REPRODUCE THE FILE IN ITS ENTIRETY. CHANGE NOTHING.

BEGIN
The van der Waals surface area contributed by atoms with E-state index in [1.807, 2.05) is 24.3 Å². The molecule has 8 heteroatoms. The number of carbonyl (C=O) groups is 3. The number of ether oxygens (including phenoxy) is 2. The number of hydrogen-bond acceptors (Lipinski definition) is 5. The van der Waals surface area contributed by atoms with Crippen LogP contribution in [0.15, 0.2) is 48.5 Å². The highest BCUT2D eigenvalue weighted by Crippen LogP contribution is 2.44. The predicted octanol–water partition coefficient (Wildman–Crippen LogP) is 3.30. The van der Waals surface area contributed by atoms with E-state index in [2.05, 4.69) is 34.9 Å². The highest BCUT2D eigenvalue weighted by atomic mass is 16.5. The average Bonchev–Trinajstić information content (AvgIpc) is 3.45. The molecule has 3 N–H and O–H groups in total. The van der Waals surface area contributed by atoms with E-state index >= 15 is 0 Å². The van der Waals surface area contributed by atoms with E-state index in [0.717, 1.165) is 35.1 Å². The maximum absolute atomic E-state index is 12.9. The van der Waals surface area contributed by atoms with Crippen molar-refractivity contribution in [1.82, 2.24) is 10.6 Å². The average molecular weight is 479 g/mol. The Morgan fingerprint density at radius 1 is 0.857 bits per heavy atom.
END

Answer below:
The van der Waals surface area contributed by atoms with E-state index in [1.807, 2.05) is 24.3 Å². The molecule has 8 heteroatoms. The number of carbonyl (C=O) groups is 3. The number of ether oxygens (including phenoxy) is 2. The number of hydrogen-bond acceptors (Lipinski definition) is 5. The van der Waals surface area contributed by atoms with Crippen LogP contribution in [0.15, 0.2) is 48.5 Å². The highest BCUT2D eigenvalue weighted by Crippen LogP contribution is 2.44. The predicted octanol–water partition coefficient (Wildman–Crippen LogP) is 3.30. The van der Waals surface area contributed by atoms with E-state index in [2.05, 4.69) is 34.9 Å². The highest BCUT2D eigenvalue weighted by atomic mass is 16.5. The average Bonchev–Trinajstić information content (AvgIpc) is 3.45. The molecule has 3 N–H and O–H groups in total. The van der Waals surface area contributed by atoms with E-state index >= 15 is 0 Å². The van der Waals surface area contributed by atoms with E-state index in [0.717, 1.165) is 35.1 Å². The maximum absolute atomic E-state index is 12.9. The van der Waals surface area contributed by atoms with Crippen molar-refractivity contribution in [1.82, 2.24) is 10.6 Å². The average molecular weight is 479 g/mol. The Morgan fingerprint density at radius 1 is 0.857 bits per heavy atom.